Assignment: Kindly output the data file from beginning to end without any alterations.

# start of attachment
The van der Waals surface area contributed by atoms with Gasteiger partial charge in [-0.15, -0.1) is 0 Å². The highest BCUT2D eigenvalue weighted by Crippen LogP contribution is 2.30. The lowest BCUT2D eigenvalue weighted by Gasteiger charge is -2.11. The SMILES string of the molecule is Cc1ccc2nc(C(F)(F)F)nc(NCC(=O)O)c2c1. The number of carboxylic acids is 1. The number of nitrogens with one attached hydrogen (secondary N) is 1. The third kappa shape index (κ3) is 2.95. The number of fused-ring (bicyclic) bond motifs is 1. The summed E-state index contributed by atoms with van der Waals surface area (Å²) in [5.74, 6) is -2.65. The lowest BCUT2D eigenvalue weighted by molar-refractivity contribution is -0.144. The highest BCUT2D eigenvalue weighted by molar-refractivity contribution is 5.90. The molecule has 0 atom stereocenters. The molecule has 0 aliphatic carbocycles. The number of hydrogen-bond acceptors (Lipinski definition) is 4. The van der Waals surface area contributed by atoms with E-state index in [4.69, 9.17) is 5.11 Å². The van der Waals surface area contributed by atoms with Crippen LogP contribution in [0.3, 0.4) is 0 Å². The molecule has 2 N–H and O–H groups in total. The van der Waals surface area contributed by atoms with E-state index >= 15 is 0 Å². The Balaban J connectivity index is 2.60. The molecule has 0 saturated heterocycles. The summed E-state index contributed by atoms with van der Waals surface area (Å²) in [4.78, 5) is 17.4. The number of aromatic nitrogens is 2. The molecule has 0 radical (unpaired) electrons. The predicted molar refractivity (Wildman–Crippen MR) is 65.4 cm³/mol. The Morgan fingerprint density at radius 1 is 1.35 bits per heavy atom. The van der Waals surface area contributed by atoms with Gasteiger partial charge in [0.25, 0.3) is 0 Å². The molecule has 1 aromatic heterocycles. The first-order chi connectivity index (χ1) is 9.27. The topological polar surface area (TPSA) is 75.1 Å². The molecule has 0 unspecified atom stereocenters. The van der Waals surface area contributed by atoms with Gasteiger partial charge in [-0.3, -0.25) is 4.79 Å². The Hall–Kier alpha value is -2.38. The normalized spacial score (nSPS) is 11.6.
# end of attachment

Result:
The van der Waals surface area contributed by atoms with Gasteiger partial charge in [-0.15, -0.1) is 0 Å². The highest BCUT2D eigenvalue weighted by Crippen LogP contribution is 2.30. The lowest BCUT2D eigenvalue weighted by Gasteiger charge is -2.11. The SMILES string of the molecule is Cc1ccc2nc(C(F)(F)F)nc(NCC(=O)O)c2c1. The number of carboxylic acids is 1. The number of nitrogens with one attached hydrogen (secondary N) is 1. The third kappa shape index (κ3) is 2.95. The number of fused-ring (bicyclic) bond motifs is 1. The summed E-state index contributed by atoms with van der Waals surface area (Å²) in [5.74, 6) is -2.65. The lowest BCUT2D eigenvalue weighted by molar-refractivity contribution is -0.144. The highest BCUT2D eigenvalue weighted by molar-refractivity contribution is 5.90. The molecule has 0 atom stereocenters. The molecule has 0 aliphatic carbocycles. The number of hydrogen-bond acceptors (Lipinski definition) is 4. The van der Waals surface area contributed by atoms with E-state index in [4.69, 9.17) is 5.11 Å². The van der Waals surface area contributed by atoms with Crippen LogP contribution in [0.3, 0.4) is 0 Å². The molecule has 2 N–H and O–H groups in total. The van der Waals surface area contributed by atoms with E-state index >= 15 is 0 Å². The Balaban J connectivity index is 2.60. The molecule has 0 saturated heterocycles. The summed E-state index contributed by atoms with van der Waals surface area (Å²) in [4.78, 5) is 17.4. The number of aromatic nitrogens is 2. The molecule has 0 radical (unpaired) electrons. The predicted molar refractivity (Wildman–Crippen MR) is 65.4 cm³/mol. The Morgan fingerprint density at radius 1 is 1.35 bits per heavy atom. The van der Waals surface area contributed by atoms with Gasteiger partial charge in [0.25, 0.3) is 0 Å². The molecule has 1 aromatic heterocycles. The first-order chi connectivity index (χ1) is 9.27. The topological polar surface area (TPSA) is 75.1 Å². The molecule has 0 unspecified atom stereocenters. The van der Waals surface area contributed by atoms with Gasteiger partial charge in [-0.3, -0.25) is 4.79 Å². The Hall–Kier alpha value is -2.38. The normalized spacial score (nSPS) is 11.6.